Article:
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Colonel Caverly on the Wampanoags

 Native American Nations | Massasoit of the Wampanoags                    

Colonel Caverly, who has written a very interesting account of the early Indian wars in New England, seems to extend the territory or dominion of the Wampanoags much further than any other writer with whose works I am familiar, and further, I fear, than there is any well grounded warrant for, as he speaks of the Massachusetts as being of that federation, as though the fact were established beyond peradventure, and at least suggests that Massasoit's rule extended to and covered the Pennacooks, speaking of Passaconaway as holding sway "under, from and after Massasoit, from the Penobscot to the Merrimack." As we have already seen, Gookin, who wrote only fifty-three years after the landing of the Pilgrims, speaks of the Massachusetts and the Pawtuckets or Pennacooks as independent federations, and it is probable that their relations with the Wampanoags were nothing more than those of allies.
      Great as is the uncertainty concerning the exact limits of their territory, their numerical strength at the time of the landing of the Pilgrims is wrapped in even greater obscurity and doubt. Two recent events, however, had reduced them to a mere vestige of their former power. The first of these was a raid of the Tarratines, the conflicting opinions of whose identity and location I have attempted to reconcile in part in the preceding chapter.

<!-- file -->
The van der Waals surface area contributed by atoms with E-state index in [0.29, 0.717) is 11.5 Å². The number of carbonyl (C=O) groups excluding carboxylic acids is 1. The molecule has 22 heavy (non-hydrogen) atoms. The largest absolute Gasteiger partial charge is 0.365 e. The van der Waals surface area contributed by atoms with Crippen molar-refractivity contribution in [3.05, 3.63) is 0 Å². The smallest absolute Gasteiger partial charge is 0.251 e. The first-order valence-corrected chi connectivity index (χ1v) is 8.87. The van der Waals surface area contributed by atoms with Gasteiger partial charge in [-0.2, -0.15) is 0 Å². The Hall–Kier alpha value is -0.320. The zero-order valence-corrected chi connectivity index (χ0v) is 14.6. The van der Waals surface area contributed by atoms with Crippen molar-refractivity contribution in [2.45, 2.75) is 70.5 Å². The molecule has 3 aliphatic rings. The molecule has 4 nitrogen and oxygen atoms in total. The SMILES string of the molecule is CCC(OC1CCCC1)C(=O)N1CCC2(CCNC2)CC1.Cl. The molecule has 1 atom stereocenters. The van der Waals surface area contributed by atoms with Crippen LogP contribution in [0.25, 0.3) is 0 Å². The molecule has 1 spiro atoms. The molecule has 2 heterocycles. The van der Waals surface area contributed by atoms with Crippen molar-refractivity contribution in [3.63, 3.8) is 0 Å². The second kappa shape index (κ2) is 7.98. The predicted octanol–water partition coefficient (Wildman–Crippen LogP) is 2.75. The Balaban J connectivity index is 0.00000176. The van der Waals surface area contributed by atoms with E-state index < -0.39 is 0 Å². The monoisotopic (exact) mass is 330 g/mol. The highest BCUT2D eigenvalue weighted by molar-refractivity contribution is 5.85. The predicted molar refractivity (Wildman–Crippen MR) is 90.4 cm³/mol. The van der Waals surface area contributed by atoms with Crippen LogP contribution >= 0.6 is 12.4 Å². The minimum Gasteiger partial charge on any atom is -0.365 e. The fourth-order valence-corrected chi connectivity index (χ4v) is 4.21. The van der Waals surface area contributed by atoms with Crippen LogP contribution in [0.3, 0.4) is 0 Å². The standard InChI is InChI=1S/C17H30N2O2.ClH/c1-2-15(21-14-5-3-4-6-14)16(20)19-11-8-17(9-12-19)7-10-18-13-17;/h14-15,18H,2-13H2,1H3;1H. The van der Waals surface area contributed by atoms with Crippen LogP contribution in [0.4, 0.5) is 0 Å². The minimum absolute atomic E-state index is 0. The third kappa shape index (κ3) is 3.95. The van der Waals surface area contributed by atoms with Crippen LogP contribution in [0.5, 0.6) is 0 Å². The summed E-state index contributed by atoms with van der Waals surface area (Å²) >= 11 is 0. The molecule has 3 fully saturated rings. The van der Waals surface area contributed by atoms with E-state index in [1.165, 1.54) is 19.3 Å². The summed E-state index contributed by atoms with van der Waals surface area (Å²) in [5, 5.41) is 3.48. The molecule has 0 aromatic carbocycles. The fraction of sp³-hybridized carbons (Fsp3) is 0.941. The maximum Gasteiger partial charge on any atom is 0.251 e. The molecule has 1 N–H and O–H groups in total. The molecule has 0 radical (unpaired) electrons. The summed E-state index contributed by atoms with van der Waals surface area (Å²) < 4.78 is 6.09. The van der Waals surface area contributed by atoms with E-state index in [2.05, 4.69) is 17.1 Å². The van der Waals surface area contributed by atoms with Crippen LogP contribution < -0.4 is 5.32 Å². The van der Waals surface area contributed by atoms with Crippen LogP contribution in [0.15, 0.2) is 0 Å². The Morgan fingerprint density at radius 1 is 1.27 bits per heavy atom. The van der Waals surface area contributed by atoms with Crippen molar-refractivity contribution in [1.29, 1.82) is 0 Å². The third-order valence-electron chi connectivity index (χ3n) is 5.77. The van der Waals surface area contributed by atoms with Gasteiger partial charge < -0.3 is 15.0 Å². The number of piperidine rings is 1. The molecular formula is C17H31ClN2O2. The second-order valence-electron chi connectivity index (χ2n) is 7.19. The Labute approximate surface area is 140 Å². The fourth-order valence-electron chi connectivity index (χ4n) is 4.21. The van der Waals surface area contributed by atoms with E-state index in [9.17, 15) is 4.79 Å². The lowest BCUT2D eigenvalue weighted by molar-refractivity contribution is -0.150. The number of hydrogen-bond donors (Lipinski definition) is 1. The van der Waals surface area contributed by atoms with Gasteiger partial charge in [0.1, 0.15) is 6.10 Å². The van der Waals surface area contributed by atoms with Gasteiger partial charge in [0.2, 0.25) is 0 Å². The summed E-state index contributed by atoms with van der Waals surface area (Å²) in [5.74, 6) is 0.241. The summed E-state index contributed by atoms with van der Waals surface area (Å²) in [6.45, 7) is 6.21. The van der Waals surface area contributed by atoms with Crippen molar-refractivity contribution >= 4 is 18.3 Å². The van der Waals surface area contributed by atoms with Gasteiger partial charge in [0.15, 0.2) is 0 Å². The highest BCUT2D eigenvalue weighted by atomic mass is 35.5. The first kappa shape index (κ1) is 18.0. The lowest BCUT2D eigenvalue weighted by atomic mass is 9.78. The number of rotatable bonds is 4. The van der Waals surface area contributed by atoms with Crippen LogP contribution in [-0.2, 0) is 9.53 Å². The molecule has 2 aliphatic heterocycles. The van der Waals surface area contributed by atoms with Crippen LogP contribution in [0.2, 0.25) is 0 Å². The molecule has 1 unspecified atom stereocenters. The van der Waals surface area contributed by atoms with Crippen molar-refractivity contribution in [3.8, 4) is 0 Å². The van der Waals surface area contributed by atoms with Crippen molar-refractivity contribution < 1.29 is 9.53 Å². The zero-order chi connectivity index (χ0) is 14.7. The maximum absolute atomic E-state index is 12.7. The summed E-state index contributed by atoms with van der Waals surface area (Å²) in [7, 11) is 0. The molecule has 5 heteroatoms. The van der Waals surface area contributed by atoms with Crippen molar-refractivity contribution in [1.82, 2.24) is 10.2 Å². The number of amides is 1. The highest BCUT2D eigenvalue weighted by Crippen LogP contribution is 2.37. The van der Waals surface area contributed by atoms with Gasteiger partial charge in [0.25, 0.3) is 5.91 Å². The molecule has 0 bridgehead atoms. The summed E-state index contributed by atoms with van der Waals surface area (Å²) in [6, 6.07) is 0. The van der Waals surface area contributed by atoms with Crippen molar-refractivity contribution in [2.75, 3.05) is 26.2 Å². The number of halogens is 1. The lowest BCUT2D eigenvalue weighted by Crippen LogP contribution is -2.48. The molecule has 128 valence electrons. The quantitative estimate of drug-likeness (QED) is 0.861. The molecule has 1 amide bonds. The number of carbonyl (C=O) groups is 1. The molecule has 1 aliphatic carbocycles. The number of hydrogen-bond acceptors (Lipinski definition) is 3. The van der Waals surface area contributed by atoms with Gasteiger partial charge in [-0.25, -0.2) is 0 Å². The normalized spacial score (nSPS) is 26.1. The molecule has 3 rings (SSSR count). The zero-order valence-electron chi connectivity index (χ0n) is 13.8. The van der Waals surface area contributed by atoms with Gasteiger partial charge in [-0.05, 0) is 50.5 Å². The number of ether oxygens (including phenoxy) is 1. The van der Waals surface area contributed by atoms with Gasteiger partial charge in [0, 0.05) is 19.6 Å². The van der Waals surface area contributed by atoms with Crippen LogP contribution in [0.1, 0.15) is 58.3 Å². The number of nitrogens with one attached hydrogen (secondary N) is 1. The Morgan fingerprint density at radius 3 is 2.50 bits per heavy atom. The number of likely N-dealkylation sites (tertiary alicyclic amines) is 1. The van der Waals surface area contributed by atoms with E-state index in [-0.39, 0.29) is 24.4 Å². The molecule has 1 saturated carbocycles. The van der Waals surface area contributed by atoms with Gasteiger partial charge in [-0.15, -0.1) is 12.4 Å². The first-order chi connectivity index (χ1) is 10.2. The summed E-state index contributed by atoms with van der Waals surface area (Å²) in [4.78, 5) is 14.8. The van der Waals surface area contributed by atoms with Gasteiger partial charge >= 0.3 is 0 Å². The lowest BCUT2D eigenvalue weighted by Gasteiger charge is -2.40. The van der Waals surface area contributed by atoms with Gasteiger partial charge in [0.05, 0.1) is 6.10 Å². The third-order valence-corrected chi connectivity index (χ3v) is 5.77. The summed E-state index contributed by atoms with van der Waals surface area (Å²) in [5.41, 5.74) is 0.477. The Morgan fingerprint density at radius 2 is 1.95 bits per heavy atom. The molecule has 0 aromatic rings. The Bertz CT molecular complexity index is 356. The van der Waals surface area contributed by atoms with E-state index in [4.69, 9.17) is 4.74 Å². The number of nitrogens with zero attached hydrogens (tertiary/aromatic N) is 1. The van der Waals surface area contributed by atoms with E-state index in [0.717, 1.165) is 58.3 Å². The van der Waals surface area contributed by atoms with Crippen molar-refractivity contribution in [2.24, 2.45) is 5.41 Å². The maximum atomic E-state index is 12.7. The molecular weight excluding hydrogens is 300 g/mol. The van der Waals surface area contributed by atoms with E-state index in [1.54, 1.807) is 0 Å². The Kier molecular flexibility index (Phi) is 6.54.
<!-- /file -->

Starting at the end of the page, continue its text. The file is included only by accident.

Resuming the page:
The exact location of the Tarratines is of interest at this time only as it directs our attention to the distances which they traveled in making their raid upon the Massachusetts coast; one hundred and fifty to one hundred and eighty miles by water, and much further by land. If the raids were made by water, as seems probable, it certainly shows the Tarratines to have been daring navigators, when one considers the character of their craft, as far as known. It is recorded by men who received their information at first hand that they swept down on the coast tribes of eastern Massachusetts in 1615 or 1616 and inflicted severe losses upon them. These tribes were of the Massachusetts and Wampanoags, and while the extent of the ravages of the invader's is not certainly known, there is no doubt that this raid considerably weakened these two federation, as it is claimed by some that they swept clear across the Wampanoag country and attacked the Narragansetts. This method of securing a livelihood by wresting from their neighbors the fruits of their toil rather than by relying exclusively upon their own systematic efforts to sustain themselves by the pursuit of the usual vocations of their kind, hunting, fishing and the crude cultivation of the soil, appears to have been characteristic of them, for Bradford records the fact that on September 18, 1621, the Plymouth settlers sent out their shallop with ten men, and Squanto as guide to trade with the Massachusetts, and to explore the bay; that they accomplished their purpose and "found kind entertainment. The people were much afraid of the Tarrentines, a people to the eastward which used to come in harvest time and take away their come, and many times kill their persons."